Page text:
Where. The heck. Am I?
There's a cowboy down the end of the bar doing karaoke. He's not one of those gets-dressed-up-for-tourists cowboys. He's an actual cowboy, complete with wide-brimmed hat, long overcoat and a pistol dangling from his belt.
He's also, frankly, murdering a John Denver song, but who's going to heckle the guy with the six-shooter on his hip?
The bartender smiles, wiping spilt beer off the wooden bar before gently ribbing one of the other cowboys, a guy with a moustache who's sitting next to me, nursing a bottle of Coors Lite.
"You gonna git up next?" she asks.
The guy shakes his head. "Uh uh. I don't sing and I don't dance," he says. "I drink and I smoke."
I figured the cowboys would probably be hanging out in the saloons tonight. Driving into town earlier today, I'd been told to call into the Chamber of Commerce to get a few local tips. The town of Beatty, Nevada, really only has one street, so you'd think it would be easy to find, but I drove up and down a few times before realising the Chamber of Commerce is a wooden shack next to the gas station.
Inside, a woman named Debbie had given me the lay of the land.
"There's three choices to go to tonight," she'd said. "And they're all right here across the road. You've got KC's Outpost Saloon, the Happy Burro, and the Sourdough Saloon.
"It's Friday night, so the cowboys should be in town. They'll be wearin' all their cowboy clothes, and you know why that is? 'Cos they ain't changed in a hundred years!"
There was a good chance, Debbie added, that the cowboys would be carrying guns. "But they probably won't be loaded," she assured me. "Or if they are they'll be blanks."
It was the first time today - but definitely not the last time - that I'd wondered: Where the heck am I?
Beatty, Nevada, is in the middle of nowhere. The night before I'd been in Tonopah, an old mining town that at the time I'd thought was the middle of nowhere, but I was wrong. Tonopah was just on the outskirts of nowhere. Beatty is in the middle.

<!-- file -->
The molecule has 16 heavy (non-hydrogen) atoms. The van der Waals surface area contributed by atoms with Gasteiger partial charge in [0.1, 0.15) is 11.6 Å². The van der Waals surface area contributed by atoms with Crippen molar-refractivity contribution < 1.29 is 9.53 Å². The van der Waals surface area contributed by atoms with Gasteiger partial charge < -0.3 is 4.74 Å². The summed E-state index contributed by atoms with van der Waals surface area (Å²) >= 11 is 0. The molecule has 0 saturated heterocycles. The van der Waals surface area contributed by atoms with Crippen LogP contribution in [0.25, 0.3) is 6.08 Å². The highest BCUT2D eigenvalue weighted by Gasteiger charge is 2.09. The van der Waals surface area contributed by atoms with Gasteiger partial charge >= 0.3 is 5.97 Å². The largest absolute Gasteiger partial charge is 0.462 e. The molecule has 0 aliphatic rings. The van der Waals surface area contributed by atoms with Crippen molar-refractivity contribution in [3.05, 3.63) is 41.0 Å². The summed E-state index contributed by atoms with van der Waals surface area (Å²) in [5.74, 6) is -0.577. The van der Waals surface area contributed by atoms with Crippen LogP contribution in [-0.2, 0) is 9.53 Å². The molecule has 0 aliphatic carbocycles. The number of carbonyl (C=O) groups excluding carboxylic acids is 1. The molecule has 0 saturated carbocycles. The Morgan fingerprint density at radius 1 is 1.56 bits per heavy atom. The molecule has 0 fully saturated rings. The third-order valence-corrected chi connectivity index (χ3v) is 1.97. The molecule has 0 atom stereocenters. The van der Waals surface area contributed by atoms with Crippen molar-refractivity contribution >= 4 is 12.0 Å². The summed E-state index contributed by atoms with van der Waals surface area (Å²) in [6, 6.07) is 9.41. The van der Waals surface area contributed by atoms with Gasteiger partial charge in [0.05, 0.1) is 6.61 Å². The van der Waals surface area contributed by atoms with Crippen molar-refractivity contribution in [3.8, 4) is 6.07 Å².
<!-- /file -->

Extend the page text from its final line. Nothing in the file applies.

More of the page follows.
It's a one-horse town that's lost its horse, a dusty, dry place in the depths of the Nevada desert, population 1100. Beatty bills itself as the "Gateway to Death Valley", given its proximity to the renowned national park, although a T-shirt in KC's Outpost Saloon explains that it's actually "Death Valley: Gateway to KC's Outpost Saloon".
Rhyolite, an old mining centre that is now a ghost town, is just up the road. Beatty itself isn't a ghost town, although glance at the boarded-up shops and you might think it has a foot in the grave. But there's life here - even if it is cowboys driving pick-up trucks with bull horns on the bonnet.
Where the heck am I? Beatty is all so fantastically strange. It's an old western movie come to life. These are the kinds of places that make travelling great, the towns that submerge you in a foreign world, that let you experience a totally different way of life. It's culture that's not a performance, but a way of life.
As the sun sets I make my way to the Happy Burro, a wooden shack about three metres by three. Tonight those nine square metres are filled with local cowboys and their "floozies", women dressed to the nines in western get-up.
Debbie from the Chamber of Commerce recommended the Happy Burro. "They might seem like regular folks in there," she said, "but most people don't realise they're prize-winning chilli cooks."
I would have realised, because the bar's walls are plastered with trophies from local chilli cook-offs. I take a seat, and the bartender has guessed my order. "Beer and a bowl of chilli, hun?"
Yes siree. And it's delicious, prize-winning by any standard. Once that's polished off, I feel I owe it to myself to check out karaoke night next door at KC's Outpost Saloon. It's not a fancy place, KC's, not decked out with western memorabilia or souvenirs. It looks like someone's old lounge room, with a few bottles of whiskey and some beer.
The cowboys are in tonight, hats on heads, boots clopping on the floor. Once the guy in the long coat has finished butchering his John Denver song, one of the floozies takes the microphone and chooses her tune. Seems there's two types of music they like in Beatty, Nevada: country, and western.
This floozie can sing. She belts out a country ballad like nobody's business, soaring to the high notes, getting the cowboys whooping and hollering. I just shake my head and laugh. Where the heck am I?
The writer was a guest of the Nevada Commission on Tourism.
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